Study Results from National Center for Nanoscience and Technology Provide New Insights into Proteomics (Improvement of Stability and Efficacy of C16Y Therapeutic Peptide via Molecular Self-Assembly into Tumor-Responsive Nanoformulation)

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Date: Sept. 3, 2016
Publisher: NewsRX LLC
Document Type: Report
Length: 414 words

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2016 SEP 3 (NewsRx) -- By a News Reporter-Staff News Editor at Obesity, Fitness & Wellness Week -- Research findings on Proteomics are discussed in a new report. According to news originating from Beijing, People's Republic of China, by NewsRx correspondents, research stated, "Peptide therapeutics hold great promise for the treatment of cancer due to low toxicity, high specificity, and ease of synthesis and modification. However, the unfavorable pharmacokinetic parameters strictly limit their therapeutic efficacy and clinical translation."

Our news journalists obtained a quote from the research from National Center for Nanoscience and Technology, "Here, we tailor-designed an amphiphilic chimeric peptide through conjugation of functional 3-diethylaminopropyl isothiocyanate (DEAP) molecules to a short antitumor peptide, C16Y. The ultimate DEAP-C16Y peptides self-assembled into spherical nanostructures at physiologic conditions, which dissociated to release individual peptide molecules in weakly acidic tumors. DEAP-C16Y peptides showed negligible cytotoxicity but impaired vascular endothelial cell migration and tubule formation by inactivation of the focal adhesion kinase and PI3K-Akt pathways, as well as tumor cell invasion by decreasing invadopodia formation. Compared with C16Y, the systemically administered DEAP-C16Y nanostructures exhibited superior stability, thereby allowing prolonged treatment interval and resulting in significant decreases in microvessel density, tumor growth, and distant metastasis formation in orthotopic mammary tumor models. Through encapsulation of hydrophobic doxorubicin, DEAP-C16Y nanostructure served as a smart carrier to achieve targeted drug delivery and combination therapy."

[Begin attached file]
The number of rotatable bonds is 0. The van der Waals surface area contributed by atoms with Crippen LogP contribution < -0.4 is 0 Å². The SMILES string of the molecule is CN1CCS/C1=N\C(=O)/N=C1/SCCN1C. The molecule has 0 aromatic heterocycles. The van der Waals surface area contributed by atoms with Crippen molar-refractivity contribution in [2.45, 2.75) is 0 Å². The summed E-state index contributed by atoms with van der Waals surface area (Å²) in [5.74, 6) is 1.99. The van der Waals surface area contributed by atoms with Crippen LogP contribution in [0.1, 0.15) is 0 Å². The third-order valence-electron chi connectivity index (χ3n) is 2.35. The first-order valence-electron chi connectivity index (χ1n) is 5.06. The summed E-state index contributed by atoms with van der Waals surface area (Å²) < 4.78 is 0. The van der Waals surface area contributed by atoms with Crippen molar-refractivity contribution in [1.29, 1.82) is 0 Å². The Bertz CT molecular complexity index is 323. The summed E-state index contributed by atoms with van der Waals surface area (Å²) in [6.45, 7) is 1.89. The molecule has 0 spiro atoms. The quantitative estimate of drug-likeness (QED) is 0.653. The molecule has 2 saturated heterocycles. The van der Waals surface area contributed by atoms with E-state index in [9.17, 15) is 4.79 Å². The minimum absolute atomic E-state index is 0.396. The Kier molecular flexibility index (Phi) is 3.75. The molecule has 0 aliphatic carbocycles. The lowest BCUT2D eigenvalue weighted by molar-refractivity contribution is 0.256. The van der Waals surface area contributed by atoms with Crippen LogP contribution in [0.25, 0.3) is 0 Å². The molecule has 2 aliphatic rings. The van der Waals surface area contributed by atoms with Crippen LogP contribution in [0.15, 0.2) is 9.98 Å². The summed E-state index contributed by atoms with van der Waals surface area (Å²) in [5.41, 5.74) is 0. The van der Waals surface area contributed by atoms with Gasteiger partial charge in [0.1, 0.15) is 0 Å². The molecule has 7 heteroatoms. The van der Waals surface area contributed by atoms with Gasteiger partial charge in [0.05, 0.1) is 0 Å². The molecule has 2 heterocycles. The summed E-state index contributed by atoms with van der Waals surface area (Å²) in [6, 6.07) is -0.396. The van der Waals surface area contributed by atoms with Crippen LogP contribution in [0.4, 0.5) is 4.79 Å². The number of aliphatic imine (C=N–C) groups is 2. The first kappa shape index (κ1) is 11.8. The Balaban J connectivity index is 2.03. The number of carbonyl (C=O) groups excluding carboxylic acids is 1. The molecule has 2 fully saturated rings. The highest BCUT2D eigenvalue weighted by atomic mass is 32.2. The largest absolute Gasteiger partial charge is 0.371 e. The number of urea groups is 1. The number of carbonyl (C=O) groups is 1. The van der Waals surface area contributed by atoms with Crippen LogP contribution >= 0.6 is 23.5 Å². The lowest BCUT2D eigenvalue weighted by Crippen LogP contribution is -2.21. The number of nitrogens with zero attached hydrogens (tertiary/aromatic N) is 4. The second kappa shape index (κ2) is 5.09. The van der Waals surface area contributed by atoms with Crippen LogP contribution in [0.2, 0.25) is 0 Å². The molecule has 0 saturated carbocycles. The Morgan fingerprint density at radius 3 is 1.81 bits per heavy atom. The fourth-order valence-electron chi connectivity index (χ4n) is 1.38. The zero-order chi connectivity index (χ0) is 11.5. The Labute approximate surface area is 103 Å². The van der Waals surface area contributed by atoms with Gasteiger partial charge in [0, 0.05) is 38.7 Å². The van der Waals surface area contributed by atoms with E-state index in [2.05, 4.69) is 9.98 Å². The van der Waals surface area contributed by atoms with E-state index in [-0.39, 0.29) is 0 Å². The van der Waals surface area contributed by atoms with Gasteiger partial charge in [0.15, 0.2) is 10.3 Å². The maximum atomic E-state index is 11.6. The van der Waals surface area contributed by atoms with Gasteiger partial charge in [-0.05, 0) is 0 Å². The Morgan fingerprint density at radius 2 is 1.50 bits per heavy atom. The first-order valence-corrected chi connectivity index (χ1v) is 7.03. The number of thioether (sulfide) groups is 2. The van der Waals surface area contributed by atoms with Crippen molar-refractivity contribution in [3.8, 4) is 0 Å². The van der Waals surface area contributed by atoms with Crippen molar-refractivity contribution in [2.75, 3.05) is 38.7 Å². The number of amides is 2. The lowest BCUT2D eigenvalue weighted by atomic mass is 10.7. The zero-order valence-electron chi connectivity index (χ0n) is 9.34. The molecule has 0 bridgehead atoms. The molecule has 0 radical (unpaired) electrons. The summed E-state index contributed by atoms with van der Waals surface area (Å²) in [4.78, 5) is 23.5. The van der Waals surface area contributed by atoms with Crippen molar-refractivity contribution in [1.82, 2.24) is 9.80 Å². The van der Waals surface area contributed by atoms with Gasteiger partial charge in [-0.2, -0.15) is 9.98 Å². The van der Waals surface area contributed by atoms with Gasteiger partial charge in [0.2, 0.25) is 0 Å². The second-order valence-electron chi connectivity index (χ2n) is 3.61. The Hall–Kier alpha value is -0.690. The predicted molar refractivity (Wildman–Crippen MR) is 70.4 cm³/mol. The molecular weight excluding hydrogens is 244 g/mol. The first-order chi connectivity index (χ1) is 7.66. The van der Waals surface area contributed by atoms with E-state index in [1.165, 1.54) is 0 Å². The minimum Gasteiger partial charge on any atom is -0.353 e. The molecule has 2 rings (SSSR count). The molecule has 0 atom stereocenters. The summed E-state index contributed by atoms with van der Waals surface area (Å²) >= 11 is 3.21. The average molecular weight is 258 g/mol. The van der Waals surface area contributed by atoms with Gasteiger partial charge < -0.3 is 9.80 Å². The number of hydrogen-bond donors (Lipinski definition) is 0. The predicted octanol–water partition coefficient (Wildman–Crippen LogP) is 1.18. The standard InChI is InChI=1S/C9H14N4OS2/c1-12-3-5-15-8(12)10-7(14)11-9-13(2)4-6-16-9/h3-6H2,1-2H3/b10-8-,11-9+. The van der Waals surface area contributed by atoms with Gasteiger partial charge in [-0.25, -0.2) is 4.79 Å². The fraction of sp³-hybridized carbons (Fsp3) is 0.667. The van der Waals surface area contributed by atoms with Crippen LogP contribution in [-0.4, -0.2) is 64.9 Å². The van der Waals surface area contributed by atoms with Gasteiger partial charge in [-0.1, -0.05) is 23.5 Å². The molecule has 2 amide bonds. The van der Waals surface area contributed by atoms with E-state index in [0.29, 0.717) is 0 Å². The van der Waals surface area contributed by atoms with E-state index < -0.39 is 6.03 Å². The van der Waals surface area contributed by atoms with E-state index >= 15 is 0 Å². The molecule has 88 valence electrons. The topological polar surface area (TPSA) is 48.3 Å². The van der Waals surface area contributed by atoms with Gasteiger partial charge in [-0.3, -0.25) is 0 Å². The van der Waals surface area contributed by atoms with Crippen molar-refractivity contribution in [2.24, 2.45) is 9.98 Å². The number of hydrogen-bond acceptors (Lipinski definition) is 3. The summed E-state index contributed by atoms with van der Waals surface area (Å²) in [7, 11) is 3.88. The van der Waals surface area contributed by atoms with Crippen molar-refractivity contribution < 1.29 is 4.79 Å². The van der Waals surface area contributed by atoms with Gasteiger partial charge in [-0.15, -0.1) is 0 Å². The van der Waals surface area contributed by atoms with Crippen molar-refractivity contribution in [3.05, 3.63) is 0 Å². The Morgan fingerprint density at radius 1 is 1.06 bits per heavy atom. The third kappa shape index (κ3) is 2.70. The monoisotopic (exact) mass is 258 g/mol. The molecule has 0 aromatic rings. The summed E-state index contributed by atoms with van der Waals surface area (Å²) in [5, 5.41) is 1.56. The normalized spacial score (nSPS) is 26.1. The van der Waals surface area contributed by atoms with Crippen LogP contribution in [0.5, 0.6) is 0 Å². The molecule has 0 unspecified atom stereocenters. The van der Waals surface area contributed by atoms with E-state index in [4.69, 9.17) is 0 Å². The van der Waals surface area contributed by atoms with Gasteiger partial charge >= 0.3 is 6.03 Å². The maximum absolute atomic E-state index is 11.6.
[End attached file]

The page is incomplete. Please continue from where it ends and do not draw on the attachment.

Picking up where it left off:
According to the news editors, the research concluded: "Our study, for the first time, demonstrates that a simple nanoformulation using a functional antitumor peptide as the building block can show innate antitumor activity and also provide a nanoplatform for combination therapy, opening a new avenue for the design of antitumor nanotherapeutics."

For more information on this research see: Improvement of Stability and Efficacy of C16Y Therapeutic Peptide via Molecular Self-Assembly into Tumor-Responsive Nanoformulation. Molecular Cancer Therapeutics, 2015;14(10):2390-400. (American Association for Cancer Research -; Molecular Cancer Therapeutics -

The news correspondents report that additional information may be obtained from Y. Ding, CAS Key Laboratory for Biomedical Effects of Nanomaterials and Nanosafety, National Center for Nanoscience and Technology, Beijing, People's Republic of China. Additional authors for this research include T. Ji, Y. Zhao, Y. Zhang, X. Zhao, R. Zhao, J. Lang, X. Zhao, J. Shi, S. Sukumar and G. Nie.

Keywords for this news article include: Asia, Beijing, Therapy, Peptides, Proteins, Proteomics, Nanostructural, Nanostructures, Nanotechnology, Emerging Technologies, People's Republic of China.

Our reports deliver fact-based news of research and discoveries from around the world. Copyright 2016, NewsRx LLC

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Gale Document Number: GALE|A461805606